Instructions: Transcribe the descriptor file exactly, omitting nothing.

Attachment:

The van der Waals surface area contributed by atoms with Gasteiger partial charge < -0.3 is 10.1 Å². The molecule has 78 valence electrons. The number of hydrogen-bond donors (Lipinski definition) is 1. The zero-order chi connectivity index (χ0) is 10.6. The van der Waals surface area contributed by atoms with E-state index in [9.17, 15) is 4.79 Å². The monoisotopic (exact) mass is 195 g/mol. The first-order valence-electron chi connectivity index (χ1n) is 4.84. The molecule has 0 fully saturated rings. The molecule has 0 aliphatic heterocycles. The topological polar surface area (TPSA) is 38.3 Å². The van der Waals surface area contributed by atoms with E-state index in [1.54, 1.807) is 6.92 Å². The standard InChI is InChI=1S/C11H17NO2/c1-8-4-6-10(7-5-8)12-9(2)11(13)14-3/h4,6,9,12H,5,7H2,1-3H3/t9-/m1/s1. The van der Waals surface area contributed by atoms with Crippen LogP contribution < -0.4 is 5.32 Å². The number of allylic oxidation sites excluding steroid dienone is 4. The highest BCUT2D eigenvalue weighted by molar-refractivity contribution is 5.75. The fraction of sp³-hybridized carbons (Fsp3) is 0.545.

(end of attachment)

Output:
The van der Waals surface area contributed by atoms with Gasteiger partial charge < -0.3 is 10.1 Å². The molecule has 78 valence electrons. The number of hydrogen-bond donors (Lipinski definition) is 1. The zero-order chi connectivity index (χ0) is 10.6. The van der Waals surface area contributed by atoms with E-state index in [9.17, 15) is 4.79 Å². The monoisotopic (exact) mass is 195 g/mol. The first-order valence-electron chi connectivity index (χ1n) is 4.84. The molecule has 0 fully saturated rings. The molecule has 0 aliphatic heterocycles. The topological polar surface area (TPSA) is 38.3 Å². The van der Waals surface area contributed by atoms with E-state index in [1.54, 1.807) is 6.92 Å². The standard InChI is InChI=1S/C11H17NO2/c1-8-4-6-10(7-5-8)12-9(2)11(13)14-3/h4,6,9,12H,5,7H2,1-3H3/t9-/m1/s1. The van der Waals surface area contributed by atoms with Crippen LogP contribution < -0.4 is 5.32 Å². The number of allylic oxidation sites excluding steroid dienone is 4. The highest BCUT2D eigenvalue weighted by molar-refractivity contribution is 5.75. The fraction of sp³-hybridized carbons (Fsp3) is 0.545.